Major Threats to the Survival of the Spotted Owl
According to the United States Fish and Wildlife Services (USFWS), competition from the closely related Barred owl is the most serious threat that the Spotted owl is facing (Matrazzo & Cloughesy, 2007). The USFWS has found that the adaptability of the Barred owl in terms of having a smaller home range and wider prey selection makes it more successful in occupying the ecological niches of the Northern Spotted owl (Matrazzo & Cloughesy, 2007). In addition, timber harvesting and continuing reduction of the forests over the years has substantially reduced the owl’s natural habitat. Severe wildfires in mixed conifer forests are also a major threat to the habitat of the Spotted owl.
Although sudden oak death is not an immediate threat to the habitat of the spotted owl, it can affect Oregon species like Douglas-fir, Coast redwood, Pacific madrone and Canyon live oak which would result in significant tree mortality affecting the forest structure and changes in prey population (Matrazzo & Cloughesy, 2007). Although not a current threat, the Culex tarsalis mosquito, which is a good vector to the West Nile Virus, is abundant across the range of the spotted owl and can become fatal to the Northern Spotted owl (Matrazzo & Cloughesy, 2007).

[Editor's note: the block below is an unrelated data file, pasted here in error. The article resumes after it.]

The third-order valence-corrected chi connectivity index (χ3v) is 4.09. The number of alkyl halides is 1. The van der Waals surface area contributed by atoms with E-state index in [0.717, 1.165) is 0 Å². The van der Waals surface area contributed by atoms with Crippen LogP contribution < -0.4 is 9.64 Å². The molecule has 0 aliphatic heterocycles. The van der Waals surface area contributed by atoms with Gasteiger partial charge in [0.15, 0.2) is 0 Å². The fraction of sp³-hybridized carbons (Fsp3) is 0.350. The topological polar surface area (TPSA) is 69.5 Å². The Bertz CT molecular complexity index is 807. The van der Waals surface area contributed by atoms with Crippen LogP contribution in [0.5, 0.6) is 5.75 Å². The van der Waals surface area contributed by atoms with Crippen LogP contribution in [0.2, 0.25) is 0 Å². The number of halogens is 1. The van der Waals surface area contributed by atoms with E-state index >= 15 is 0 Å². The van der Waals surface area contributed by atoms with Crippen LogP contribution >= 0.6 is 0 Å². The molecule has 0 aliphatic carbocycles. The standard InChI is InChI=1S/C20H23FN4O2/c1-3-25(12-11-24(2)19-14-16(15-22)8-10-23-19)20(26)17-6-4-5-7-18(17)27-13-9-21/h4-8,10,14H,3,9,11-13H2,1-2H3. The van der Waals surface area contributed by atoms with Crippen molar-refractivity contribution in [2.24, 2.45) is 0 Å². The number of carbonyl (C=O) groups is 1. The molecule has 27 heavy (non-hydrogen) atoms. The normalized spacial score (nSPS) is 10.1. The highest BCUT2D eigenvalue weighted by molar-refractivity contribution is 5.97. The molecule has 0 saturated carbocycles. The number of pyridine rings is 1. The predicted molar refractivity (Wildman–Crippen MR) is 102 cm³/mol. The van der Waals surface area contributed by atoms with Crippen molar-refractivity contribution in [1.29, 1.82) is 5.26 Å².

Strategies to Conserve the Habitat of the Spotted Owl
With respect to the federal forestlands, forest managers are required to implement all policies pertaining to habitat-restrictions as per the requirement of the Endangered Species Act. The non-federal forestlands can also be conserved using some voluntary and creative approaches. Some of the strategies that have been identified by Matrazzo & Cloughesy (2007) include:
1. Providing U.S. Fish and Wildlife service awards and Endangered Species Grants for private landowners who are involved in local, private and voluntary conservation efforts that benefit the federally listed, proposed or candidate species or other at-risk species.
2. The Oregon Department of Fish and Wildlife offers technical and financial assistance of up to $150,000 to landowners who want to implement projects that enhance, protect or restore the habitat of the species.